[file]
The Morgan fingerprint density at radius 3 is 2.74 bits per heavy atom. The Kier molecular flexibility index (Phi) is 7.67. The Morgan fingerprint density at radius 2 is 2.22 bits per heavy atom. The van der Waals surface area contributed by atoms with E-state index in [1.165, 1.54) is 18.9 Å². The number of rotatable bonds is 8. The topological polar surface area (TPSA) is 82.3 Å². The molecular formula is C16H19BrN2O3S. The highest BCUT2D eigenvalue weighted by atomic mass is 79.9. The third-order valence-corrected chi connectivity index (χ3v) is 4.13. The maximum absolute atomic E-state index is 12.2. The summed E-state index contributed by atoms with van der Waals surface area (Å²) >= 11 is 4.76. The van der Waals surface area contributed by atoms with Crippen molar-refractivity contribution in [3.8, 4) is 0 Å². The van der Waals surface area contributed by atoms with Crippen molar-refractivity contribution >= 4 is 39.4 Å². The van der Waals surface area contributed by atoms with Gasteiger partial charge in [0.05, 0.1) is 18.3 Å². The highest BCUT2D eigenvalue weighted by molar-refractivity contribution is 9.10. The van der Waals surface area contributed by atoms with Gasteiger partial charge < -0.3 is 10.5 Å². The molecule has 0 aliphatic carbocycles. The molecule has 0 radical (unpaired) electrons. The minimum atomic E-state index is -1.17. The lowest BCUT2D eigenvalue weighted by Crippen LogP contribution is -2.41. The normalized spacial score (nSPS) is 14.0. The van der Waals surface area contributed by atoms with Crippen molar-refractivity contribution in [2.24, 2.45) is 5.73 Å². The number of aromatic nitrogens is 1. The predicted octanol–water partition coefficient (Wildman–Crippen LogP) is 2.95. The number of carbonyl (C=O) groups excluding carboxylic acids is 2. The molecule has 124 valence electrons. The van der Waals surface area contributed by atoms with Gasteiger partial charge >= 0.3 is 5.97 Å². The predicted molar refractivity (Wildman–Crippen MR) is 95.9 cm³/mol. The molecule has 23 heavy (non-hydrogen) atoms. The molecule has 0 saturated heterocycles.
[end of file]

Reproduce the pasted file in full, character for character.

The Morgan fingerprint density at radius 3 is 2.74 bits per heavy atom. The Kier molecular flexibility index (Phi) is 7.67. The Morgan fingerprint density at radius 2 is 2.22 bits per heavy atom. The van der Waals surface area contributed by atoms with E-state index in [1.165, 1.54) is 18.9 Å². The number of rotatable bonds is 8. The topological polar surface area (TPSA) is 82.3 Å². The molecular formula is C16H19BrN2O3S. The highest BCUT2D eigenvalue weighted by atomic mass is 79.9. The third-order valence-corrected chi connectivity index (χ3v) is 4.13. The maximum absolute atomic E-state index is 12.2. The summed E-state index contributed by atoms with van der Waals surface area (Å²) >= 11 is 4.76. The van der Waals surface area contributed by atoms with Crippen molar-refractivity contribution in [3.8, 4) is 0 Å². The van der Waals surface area contributed by atoms with Crippen molar-refractivity contribution >= 4 is 39.4 Å². The van der Waals surface area contributed by atoms with Gasteiger partial charge in [0.05, 0.1) is 18.3 Å². The highest BCUT2D eigenvalue weighted by molar-refractivity contribution is 9.10. The van der Waals surface area contributed by atoms with Gasteiger partial charge < -0.3 is 10.5 Å². The molecule has 0 aliphatic carbocycles. The molecule has 0 radical (unpaired) electrons. The minimum atomic E-state index is -1.17. The lowest BCUT2D eigenvalue weighted by Crippen LogP contribution is -2.41. The normalized spacial score (nSPS) is 14.0. The van der Waals surface area contributed by atoms with Crippen molar-refractivity contribution in [2.24, 2.45) is 5.73 Å². The number of aromatic nitrogens is 1. The predicted octanol–water partition coefficient (Wildman–Crippen LogP) is 2.95. The number of carbonyl (C=O) groups excluding carboxylic acids is 2. The molecule has 124 valence electrons. The van der Waals surface area contributed by atoms with Gasteiger partial charge >= 0.3 is 5.97 Å². The predicted molar refractivity (Wildman–Crippen MR) is 95.9 cm³/mol. The molecule has 23 heavy (non-hydrogen) atoms. The molecule has 0 saturated heterocycles.